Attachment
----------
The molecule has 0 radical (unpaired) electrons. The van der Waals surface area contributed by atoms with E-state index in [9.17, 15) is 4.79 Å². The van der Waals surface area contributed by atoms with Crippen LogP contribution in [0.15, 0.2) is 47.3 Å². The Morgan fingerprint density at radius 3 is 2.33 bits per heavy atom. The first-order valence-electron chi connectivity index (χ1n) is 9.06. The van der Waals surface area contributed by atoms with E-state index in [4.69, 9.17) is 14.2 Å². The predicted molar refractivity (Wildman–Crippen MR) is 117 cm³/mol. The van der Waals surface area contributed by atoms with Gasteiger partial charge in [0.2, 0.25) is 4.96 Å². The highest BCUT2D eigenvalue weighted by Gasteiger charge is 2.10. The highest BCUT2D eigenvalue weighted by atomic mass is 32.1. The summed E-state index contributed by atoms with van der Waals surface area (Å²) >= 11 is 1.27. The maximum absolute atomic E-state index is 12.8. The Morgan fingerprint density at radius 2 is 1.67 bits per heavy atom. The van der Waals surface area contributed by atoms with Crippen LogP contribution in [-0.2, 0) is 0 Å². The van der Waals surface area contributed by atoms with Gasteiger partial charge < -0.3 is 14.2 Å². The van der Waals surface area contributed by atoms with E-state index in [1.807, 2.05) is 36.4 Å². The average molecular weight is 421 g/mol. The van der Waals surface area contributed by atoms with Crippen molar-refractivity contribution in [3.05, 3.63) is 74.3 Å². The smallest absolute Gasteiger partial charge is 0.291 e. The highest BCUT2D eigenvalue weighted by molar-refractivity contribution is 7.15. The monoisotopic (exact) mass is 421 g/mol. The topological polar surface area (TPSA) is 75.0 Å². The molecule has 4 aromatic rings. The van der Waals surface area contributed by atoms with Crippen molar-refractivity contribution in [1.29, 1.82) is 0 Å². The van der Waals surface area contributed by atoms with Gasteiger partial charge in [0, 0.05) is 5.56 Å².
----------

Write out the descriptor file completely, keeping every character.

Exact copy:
The molecule has 0 radical (unpaired) electrons. The van der Waals surface area contributed by atoms with E-state index in [9.17, 15) is 4.79 Å². The van der Waals surface area contributed by atoms with Crippen LogP contribution in [0.15, 0.2) is 47.3 Å². The Morgan fingerprint density at radius 3 is 2.33 bits per heavy atom. The first-order valence-electron chi connectivity index (χ1n) is 9.06. The van der Waals surface area contributed by atoms with E-state index in [4.69, 9.17) is 14.2 Å². The predicted molar refractivity (Wildman–Crippen MR) is 117 cm³/mol. The van der Waals surface area contributed by atoms with Gasteiger partial charge in [0.2, 0.25) is 4.96 Å². The highest BCUT2D eigenvalue weighted by Gasteiger charge is 2.10. The highest BCUT2D eigenvalue weighted by atomic mass is 32.1. The summed E-state index contributed by atoms with van der Waals surface area (Å²) >= 11 is 1.27. The maximum absolute atomic E-state index is 12.8. The Morgan fingerprint density at radius 2 is 1.67 bits per heavy atom. The van der Waals surface area contributed by atoms with Crippen LogP contribution in [-0.2, 0) is 0 Å². The van der Waals surface area contributed by atoms with Gasteiger partial charge < -0.3 is 14.2 Å². The van der Waals surface area contributed by atoms with E-state index in [1.807, 2.05) is 36.4 Å². The average molecular weight is 421 g/mol. The van der Waals surface area contributed by atoms with Crippen molar-refractivity contribution in [3.05, 3.63) is 74.3 Å². The smallest absolute Gasteiger partial charge is 0.291 e. The highest BCUT2D eigenvalue weighted by molar-refractivity contribution is 7.15. The monoisotopic (exact) mass is 421 g/mol. The topological polar surface area (TPSA) is 75.0 Å². The molecule has 4 aromatic rings. The van der Waals surface area contributed by atoms with Crippen molar-refractivity contribution in [1.29, 1.82) is 0 Å². The van der Waals surface area contributed by atoms with Gasteiger partial charge in [0, 0.05) is 5.56 Å².